The first thing you'll notice is the reference to /easyrtc/easyrtc.css and /easyrtc/easyrtc.js. The easyrtc.css and easyrtc.js files are actually in the api folder, but the server is set up to map /easyrtc to the api folder.

The easyrtc.js file contains the basic Easyrtc methods and the Easyrtc_App methods. The easyrtc.css file contains a css definition for making a video mirrored and for positioning a "close call" icon above on the videos. The file provides websocket communication with the server. The MyFirstAp.js file is where our application specific JavaScript code will reside.

The connect method will be used to start the connection to the server.

The otherClients div will be used to hold buttons to call the other peers.

The divs that surrond each of the video objects are part of a mechanism that positions the "close call" icon on the contained video object.

The JavaScript

The JavaScript we will need is below.

  function connect() {
      easyrtc.easyApp("easyrtc.audioVideoSimple", "selfVideo", 
          ["callerVideo1", "callerVideo2", "callerVideo3"],
                      loginSuccess, loginFailure);

  function convertListToButtons (roomName, data, isPrimary) {
      var otherClientDiv = document.getElementById('otherClients');
      otherClientDiv.innerHTML = "";
      for(var easyrtcid in data) {
          var button = document.createElement('button');

          button.onclick = function(easyrtcid) {
              return function() {

          var label = document.createTextNode(easyrtcid);

  function performCall(otherEasyrtcid) {
      var successCB = function() {};
      var failureCB = function() {};, successCB, failureCB);

  function loginSuccess(easyrtcid) {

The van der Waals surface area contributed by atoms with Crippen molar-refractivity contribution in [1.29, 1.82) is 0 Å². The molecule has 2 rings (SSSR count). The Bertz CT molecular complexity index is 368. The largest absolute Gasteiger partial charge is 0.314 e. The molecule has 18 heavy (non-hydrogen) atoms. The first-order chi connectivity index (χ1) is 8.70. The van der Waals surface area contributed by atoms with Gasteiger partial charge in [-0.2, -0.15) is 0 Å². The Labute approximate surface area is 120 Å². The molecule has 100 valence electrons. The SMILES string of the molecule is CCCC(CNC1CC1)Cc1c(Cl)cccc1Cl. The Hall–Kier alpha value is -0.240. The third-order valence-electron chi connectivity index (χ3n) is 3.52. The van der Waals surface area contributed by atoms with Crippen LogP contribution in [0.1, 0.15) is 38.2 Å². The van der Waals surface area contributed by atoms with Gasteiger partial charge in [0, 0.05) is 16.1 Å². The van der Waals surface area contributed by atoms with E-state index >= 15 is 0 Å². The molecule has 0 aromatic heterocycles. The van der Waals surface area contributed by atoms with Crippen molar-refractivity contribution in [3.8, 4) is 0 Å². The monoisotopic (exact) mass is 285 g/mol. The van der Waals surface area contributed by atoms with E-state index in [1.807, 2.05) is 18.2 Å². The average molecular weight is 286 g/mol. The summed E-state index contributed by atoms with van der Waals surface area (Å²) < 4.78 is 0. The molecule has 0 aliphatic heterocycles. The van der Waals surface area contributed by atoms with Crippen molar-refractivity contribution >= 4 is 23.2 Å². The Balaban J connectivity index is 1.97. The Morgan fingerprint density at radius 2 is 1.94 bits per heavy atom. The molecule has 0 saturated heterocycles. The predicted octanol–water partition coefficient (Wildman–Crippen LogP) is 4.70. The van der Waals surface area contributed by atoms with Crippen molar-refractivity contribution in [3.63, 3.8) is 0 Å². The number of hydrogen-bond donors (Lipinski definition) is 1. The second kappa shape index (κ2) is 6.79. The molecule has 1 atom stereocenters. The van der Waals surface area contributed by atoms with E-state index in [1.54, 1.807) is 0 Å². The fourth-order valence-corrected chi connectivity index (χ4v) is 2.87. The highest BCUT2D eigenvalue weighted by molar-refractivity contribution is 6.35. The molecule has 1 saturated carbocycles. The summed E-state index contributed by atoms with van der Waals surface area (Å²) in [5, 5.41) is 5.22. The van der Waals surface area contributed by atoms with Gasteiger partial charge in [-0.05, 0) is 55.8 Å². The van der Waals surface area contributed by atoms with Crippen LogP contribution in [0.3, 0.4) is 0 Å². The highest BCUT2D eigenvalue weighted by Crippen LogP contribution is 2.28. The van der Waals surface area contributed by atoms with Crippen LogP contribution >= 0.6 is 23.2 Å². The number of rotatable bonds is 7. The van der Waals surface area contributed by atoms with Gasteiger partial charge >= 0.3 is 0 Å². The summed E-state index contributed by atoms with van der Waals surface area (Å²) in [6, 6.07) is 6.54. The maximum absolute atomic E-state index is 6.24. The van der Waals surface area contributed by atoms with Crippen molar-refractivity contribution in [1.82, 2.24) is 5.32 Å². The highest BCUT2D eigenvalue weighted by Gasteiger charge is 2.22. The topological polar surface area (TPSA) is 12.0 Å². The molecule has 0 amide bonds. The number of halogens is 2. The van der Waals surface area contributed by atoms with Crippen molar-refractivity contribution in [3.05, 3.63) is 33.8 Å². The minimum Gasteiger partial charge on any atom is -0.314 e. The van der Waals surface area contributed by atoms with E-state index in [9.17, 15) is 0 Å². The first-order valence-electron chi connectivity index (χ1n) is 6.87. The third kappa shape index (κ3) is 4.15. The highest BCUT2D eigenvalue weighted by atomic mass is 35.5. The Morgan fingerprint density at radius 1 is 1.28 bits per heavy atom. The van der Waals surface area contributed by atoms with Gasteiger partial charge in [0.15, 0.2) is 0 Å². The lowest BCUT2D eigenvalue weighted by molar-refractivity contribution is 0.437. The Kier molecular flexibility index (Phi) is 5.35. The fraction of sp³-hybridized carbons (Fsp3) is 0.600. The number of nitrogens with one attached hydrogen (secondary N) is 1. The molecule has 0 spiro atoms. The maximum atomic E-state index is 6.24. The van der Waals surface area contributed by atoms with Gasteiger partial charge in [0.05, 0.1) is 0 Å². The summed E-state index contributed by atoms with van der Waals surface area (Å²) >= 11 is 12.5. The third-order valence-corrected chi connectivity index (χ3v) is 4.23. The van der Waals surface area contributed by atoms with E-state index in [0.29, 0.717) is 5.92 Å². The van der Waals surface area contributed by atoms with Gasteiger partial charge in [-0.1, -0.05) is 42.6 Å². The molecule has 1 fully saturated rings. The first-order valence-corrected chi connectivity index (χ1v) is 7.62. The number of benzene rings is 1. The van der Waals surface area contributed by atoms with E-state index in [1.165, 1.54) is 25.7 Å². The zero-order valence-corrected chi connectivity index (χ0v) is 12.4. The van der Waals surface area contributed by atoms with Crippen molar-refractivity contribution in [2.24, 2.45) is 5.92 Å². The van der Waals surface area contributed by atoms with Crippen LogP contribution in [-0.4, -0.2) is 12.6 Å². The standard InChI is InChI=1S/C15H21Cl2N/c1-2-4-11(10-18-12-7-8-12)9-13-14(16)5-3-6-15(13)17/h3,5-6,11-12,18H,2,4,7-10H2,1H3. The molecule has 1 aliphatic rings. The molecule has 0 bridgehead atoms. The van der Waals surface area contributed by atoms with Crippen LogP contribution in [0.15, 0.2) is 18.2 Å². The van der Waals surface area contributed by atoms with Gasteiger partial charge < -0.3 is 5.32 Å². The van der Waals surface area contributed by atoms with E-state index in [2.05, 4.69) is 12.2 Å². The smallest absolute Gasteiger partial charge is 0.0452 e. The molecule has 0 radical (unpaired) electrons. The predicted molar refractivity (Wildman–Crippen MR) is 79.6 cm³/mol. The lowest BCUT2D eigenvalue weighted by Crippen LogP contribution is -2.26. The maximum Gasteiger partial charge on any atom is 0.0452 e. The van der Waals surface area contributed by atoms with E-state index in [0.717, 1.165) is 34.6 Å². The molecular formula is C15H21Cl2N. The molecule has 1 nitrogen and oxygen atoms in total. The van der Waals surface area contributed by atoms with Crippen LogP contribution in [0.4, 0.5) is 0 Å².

easyrtc.showError("none", "Successfully connected");

  function loginFailure(errorCode, message) {
      easyrtc.showError(errorCode, message);

The connect method does two things:

  • Sets up a callback that will be called whenever the list of peers connected to the server changes.
  • Initiate a connection to the easyrtc server while supplying a list of video objects that can be attached to media streams.

The convertListToButtons function builds a button for each peer known by the server. Each button has a callback that generates a call to a particular peer.

The performCall method takes a peer's easyrtcid and requests a call to it. When the call is established and a remote media stream is received from the peer, a callback (implicitly set up by the easyApp method) will attach that media stream to the first available video object. The easyApp method we used to initialize the connection sets up callbacks; one of the callbacks attaches a media stream received from the peer to a free video object, another callback clears a video object when the associated media stream ends.

This application just scratches on the surface of the EasyRTC API.

Hosting on a server - "Let My Clients Go"

There are three parts to hosting your application on a server.

  • Changing the server's port, since you probably don't want to use 8080.
  • Using SSL.
  • Providing STUN and TURN servers.

Changing the port

To change the port that the applications serves on, open your server_example/server.js file in an editor. Look for a line that reads:

var webServer = http.createServer(app).listen(8080);

This line is determining what port your server is reached at. Change the 8080 to some other port number that isn't already being used. Be aware that on linux based systems, the lower numbered ports (< 1024) can normally only be used by a service that is run with root level permissions, so sticking with a higher numbered port is a good idea.

Using SSL

As mentioned earlier, apps running on Chrome browsers can't access local cameras and microphones unless the application is hosted from localhost or an SSL server (https). When you are doing development, it is simplest to get node.js to handle the SSL. You can find detailed instructions on the EasyRTC: Using SSL page.